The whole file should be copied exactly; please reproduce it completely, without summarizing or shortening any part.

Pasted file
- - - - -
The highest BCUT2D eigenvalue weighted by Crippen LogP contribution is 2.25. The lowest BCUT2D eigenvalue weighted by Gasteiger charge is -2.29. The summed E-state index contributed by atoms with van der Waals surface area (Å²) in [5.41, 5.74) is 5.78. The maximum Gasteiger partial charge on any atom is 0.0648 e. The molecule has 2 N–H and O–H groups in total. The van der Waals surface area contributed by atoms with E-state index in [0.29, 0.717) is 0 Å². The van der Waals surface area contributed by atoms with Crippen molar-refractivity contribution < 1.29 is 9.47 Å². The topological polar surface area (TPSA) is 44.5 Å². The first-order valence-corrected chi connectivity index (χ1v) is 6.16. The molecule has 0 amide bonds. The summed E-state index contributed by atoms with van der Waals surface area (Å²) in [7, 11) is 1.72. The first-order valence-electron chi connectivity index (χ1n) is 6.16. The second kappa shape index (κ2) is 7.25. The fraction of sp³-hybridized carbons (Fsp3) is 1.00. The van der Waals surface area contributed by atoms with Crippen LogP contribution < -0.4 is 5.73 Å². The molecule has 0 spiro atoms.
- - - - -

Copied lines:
The highest BCUT2D eigenvalue weighted by Crippen LogP contribution is 2.25. The lowest BCUT2D eigenvalue weighted by Gasteiger charge is -2.29. The summed E-state index contributed by atoms with van der Waals surface area (Å²) in [5.41, 5.74) is 5.78. The maximum Gasteiger partial charge on any atom is 0.0648 e. The molecule has 2 N–H and O–H groups in total. The van der Waals surface area contributed by atoms with E-state index in [0.29, 0.717) is 0 Å². The van der Waals surface area contributed by atoms with Crippen molar-refractivity contribution < 1.29 is 9.47 Å². The topological polar surface area (TPSA) is 44.5 Å². The first-order valence-corrected chi connectivity index (χ1v) is 6.16. The molecule has 0 amide bonds. The summed E-state index contributed by atoms with van der Waals surface area (Å²) in [7, 11) is 1.72. The first-order valence-electron chi connectivity index (χ1n) is 6.16. The second kappa shape index (κ2) is 7.25. The fraction of sp³-hybridized carbons (Fsp3) is 1.00. The van der Waals surface area contributed by atoms with Crippen LogP contribution < -0.4 is 5.73 Å². The molecule has 0 spiro atoms.